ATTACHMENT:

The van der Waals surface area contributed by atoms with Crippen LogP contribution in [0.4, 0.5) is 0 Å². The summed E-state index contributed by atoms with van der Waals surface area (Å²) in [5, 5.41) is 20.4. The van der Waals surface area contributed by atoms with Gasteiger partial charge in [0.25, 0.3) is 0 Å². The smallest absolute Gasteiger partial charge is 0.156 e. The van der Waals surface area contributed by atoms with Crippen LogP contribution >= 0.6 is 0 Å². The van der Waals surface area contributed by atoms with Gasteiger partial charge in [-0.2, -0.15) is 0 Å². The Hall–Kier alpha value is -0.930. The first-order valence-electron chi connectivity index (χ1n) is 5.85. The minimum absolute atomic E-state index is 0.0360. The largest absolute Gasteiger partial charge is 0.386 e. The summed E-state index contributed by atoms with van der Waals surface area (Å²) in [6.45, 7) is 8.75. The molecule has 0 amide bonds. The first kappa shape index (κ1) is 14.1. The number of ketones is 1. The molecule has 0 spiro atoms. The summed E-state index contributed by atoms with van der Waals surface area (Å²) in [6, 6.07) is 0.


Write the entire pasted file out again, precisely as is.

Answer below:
The van der Waals surface area contributed by atoms with Crippen LogP contribution in [0.4, 0.5) is 0 Å². The summed E-state index contributed by atoms with van der Waals surface area (Å²) in [5, 5.41) is 20.4. The van der Waals surface area contributed by atoms with Gasteiger partial charge in [0.25, 0.3) is 0 Å². The smallest absolute Gasteiger partial charge is 0.156 e. The van der Waals surface area contributed by atoms with Crippen LogP contribution >= 0.6 is 0 Å². The van der Waals surface area contributed by atoms with Gasteiger partial charge in [-0.2, -0.15) is 0 Å². The Hall–Kier alpha value is -0.930. The first-order valence-electron chi connectivity index (χ1n) is 5.85. The minimum absolute atomic E-state index is 0.0360. The largest absolute Gasteiger partial charge is 0.386 e. The summed E-state index contributed by atoms with van der Waals surface area (Å²) in [6.45, 7) is 8.75. The molecule has 0 amide bonds. The first kappa shape index (κ1) is 14.1. The number of ketones is 1. The molecule has 0 spiro atoms. The summed E-state index contributed by atoms with van der Waals surface area (Å²) in [6, 6.07) is 0.